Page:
Setting CRAN repository options

A quick post on how to use RStudio public package manager instead of a standard CRAN mirror, and an example of why that can be useful sometimes.


January 10, 2022

The shiny new work laptop arrives. Pristine and beautiful in its factory-fresh state. I am in love.

I remain in love right up the moment I remember that with new work laptop comes the peculiar torture of setting up the machine. My gorgeous little Dell XPS 13 shipped with Windows 11, and while I do quite like Windows these days, I’ve become very accustomed to working in linux, so my first task was to install Ubuntu 20.04. These days that’s a pretty easy task, and the Ubuntu installer was even thoughtful enough to give me an option to enable full disk encryption. It all went smoothly. Yay me!

Equipped with my fabulous new operating system, my next steps were to install R and RStudio, and for the first time in my life I was smart enough to remember to install the latest version of git along with the build-essential packages that I’m pretty much guaranteed to need the moment I need to build anything from source. Yay me again!

Then comes the horror. Installing R packages. On linux. A small part of me dies.

I’m sure every linux-based R user shares my pain and needs no explanation, but some of the gentler souls who use Windows or Mac OS may not be aware of how tiresome package installation is on linux. The problem that linux users face is that CRAN does not maintain binaries for linux, so every time a linux user wants to install a package, it has to be built locally from the source code. This is both time consuming and frustrating, and very often you have to go hunting around to discover what other system dependencies need to be installed. So many tears have been shed over this.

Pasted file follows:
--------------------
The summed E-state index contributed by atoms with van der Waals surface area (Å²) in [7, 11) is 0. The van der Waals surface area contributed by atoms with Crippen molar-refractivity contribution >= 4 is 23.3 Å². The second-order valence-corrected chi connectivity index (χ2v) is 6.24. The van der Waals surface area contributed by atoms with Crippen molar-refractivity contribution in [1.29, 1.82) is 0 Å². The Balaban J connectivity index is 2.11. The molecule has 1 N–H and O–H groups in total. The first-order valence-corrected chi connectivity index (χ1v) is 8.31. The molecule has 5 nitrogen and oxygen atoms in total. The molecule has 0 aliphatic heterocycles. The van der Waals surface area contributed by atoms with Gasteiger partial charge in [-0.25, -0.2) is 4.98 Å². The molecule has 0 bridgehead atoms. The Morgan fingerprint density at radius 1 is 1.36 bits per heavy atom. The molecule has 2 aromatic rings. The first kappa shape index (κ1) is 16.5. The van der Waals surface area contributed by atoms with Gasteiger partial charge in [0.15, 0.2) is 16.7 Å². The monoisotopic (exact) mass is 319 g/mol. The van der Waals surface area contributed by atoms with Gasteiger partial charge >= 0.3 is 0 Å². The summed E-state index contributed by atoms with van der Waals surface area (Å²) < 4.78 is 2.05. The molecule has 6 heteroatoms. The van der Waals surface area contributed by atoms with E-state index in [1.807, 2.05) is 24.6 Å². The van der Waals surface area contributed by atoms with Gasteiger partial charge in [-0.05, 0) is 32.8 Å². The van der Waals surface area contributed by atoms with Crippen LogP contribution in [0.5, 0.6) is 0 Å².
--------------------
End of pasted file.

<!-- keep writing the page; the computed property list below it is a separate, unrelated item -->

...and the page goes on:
RStudio package manager

Recently, however, I have become aware that a better world is possible thanks to the magic of RStudio package manager. I’d sort of known that this existed as an option, but it wasn’t until today that I realised that — in addition to the fancy commercial options — RStudio maintains a public package manager as a free service: the FAQ page is here. Anyone can configure R to install packages from the RStudio public package manager, if they want to.

But first a tiny bit of context… back in the distant part there was this strange, nightmarish time where I was teaching students R, but RStudio was not yet a thing. Many of the little niceties that RStudio users now take for granted didn’t yet exist. In those dark years I had to spend a lot of time explaining to students that CRAN — the comprehensive R archive network — isn’t actually a single website that contains lots of R packages. It’s more like a whole network of mirrors distributed all over the world, and you’d have to manually choose which one you wanted to install packages from. It was mildly annoying. It’s considerably simpler now, because you can use the service that automatically directs you to an appropriate server. In fact, if you’re using RStudio you’ve probably been using this service all along.

RStudio package manager provides a modern alternative: it works like a CRAN mirror, but it has a lot of additional functionality. It has broader coverage, for instance: it includes R packages on Bioconductor as well as packages on CRAN. For my purposes, however, the attractive property is that it hosts binaries suitable for Ubuntu and other flavours of linux.

“But how do I try it out, Danielle?” I hear you ask.

I’m so glad you asked, dear reader, because it’s so much easier than it sounds.

Method 1: RStudio settings